With a cup of coffee in his hand, Special Olympian Jason Whittaker was ready for his favorite event of the day, the relay race. “Y.M.C.A” was playing in the background and the spring sun reflected off of Whittaker’s sunglasses as he explained his strategy for the upcoming race.
Along with Whittaker, there were 175 athletes that competed in the 2019 San Diego Regional Athletics Competition Special Olympics held at PLNU April 6. The event had about 350 volunteers including PLNU students and faculty and community members. The Olympians competed in track and field events–shot put, long jump, relays and sprints. This was the 27th year that PLNU has hosted the Special Olympics.
According to the Special Olympics website, “Special Olympics is for people who are different because they learn new skills slowly. They are different in other ways as well. They have an intellectual disability, or ID.”
The event’s largest sponsor was Geico who donated $5,000. PLNU does not charge Special Olympics for using the field. Different departments at PLNU also donate money, food and other resources to the event. Many classes and departments also encourage their students to volunteer, like the Kinesiology Department, whose students helped the Olympians stretch and warm up before the events.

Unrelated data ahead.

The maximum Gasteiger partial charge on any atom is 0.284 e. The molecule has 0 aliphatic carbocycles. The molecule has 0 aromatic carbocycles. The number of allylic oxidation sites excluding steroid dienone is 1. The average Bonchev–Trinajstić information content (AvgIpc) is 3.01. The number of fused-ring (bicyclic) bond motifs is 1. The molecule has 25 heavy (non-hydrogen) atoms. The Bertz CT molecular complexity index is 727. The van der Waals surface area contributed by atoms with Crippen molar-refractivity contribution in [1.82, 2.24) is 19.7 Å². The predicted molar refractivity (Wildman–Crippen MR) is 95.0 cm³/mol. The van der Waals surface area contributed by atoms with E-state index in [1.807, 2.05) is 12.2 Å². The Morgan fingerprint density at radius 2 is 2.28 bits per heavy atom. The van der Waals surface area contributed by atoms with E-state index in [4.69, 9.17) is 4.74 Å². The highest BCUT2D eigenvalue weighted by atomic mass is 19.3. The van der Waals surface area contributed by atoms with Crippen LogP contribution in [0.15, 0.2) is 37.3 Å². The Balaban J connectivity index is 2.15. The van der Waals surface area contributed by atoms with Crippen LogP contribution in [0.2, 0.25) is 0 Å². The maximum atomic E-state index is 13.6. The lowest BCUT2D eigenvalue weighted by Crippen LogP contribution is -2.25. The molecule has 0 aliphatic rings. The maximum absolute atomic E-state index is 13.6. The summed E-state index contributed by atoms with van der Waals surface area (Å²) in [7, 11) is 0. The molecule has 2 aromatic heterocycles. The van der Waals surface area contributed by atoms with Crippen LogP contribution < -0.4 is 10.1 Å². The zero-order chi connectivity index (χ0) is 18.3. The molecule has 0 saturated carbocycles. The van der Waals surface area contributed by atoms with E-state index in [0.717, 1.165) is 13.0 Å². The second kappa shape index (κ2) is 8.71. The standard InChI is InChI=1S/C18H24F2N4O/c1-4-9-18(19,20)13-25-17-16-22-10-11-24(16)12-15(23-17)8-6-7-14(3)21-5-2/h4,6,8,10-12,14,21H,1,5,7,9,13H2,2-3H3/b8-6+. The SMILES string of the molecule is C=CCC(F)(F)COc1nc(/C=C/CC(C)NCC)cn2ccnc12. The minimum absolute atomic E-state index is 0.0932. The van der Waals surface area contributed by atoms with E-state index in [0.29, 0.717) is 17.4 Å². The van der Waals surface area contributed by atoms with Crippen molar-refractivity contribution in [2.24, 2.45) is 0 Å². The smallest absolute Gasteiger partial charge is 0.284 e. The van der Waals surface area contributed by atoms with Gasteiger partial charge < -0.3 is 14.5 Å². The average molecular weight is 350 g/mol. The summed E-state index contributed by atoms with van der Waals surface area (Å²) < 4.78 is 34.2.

“The biggest challenge continues to be securing the volunteers and training them… Making [volunteers] comfortable with being uncomfortable is basically what the training is about. But they walk away from it overjoyed and with a great experience,” said Director of the Disability Resource Center and Tutorial Services Nichole Hope-Moore.
This was junior nursing major Alissa Greenlaw’s second year being a buddy. A buddy is a volunteer who is paired with an Olympian for the day and cheers them on at each event.
“It is a super fun way to make new friends. A buddy I had from last year remembered my name and said hi to me. It was really sweet,” said Greenlaw.
The planning, coordinating and execution of the event may be tiring, but similar to Greenlaw, Hope-Moore looks forward to seeing the athletes compete and feel accomplished afterward.
“The smiles on the athletes’ faces. All of the drama and the tears leading up to it are all worth it because the Olympians, even if they come in second or third place, they love to hear people cheering for them. Their genuine smiles are very rewarding for me,” said Hope-Moore.
Special Olympian Christopher Scott Johnson was a seasoned professional when it came time for his events. He held his head up high with two gold medals around his neck. One medal for shot put and another for softball throwing. This was his sixth year competing in the San Diego County Special Olympics.
“[The Special Olympics] has changed my life. It makes me a happier person,” said Johnson while inspecting one of his gold medals.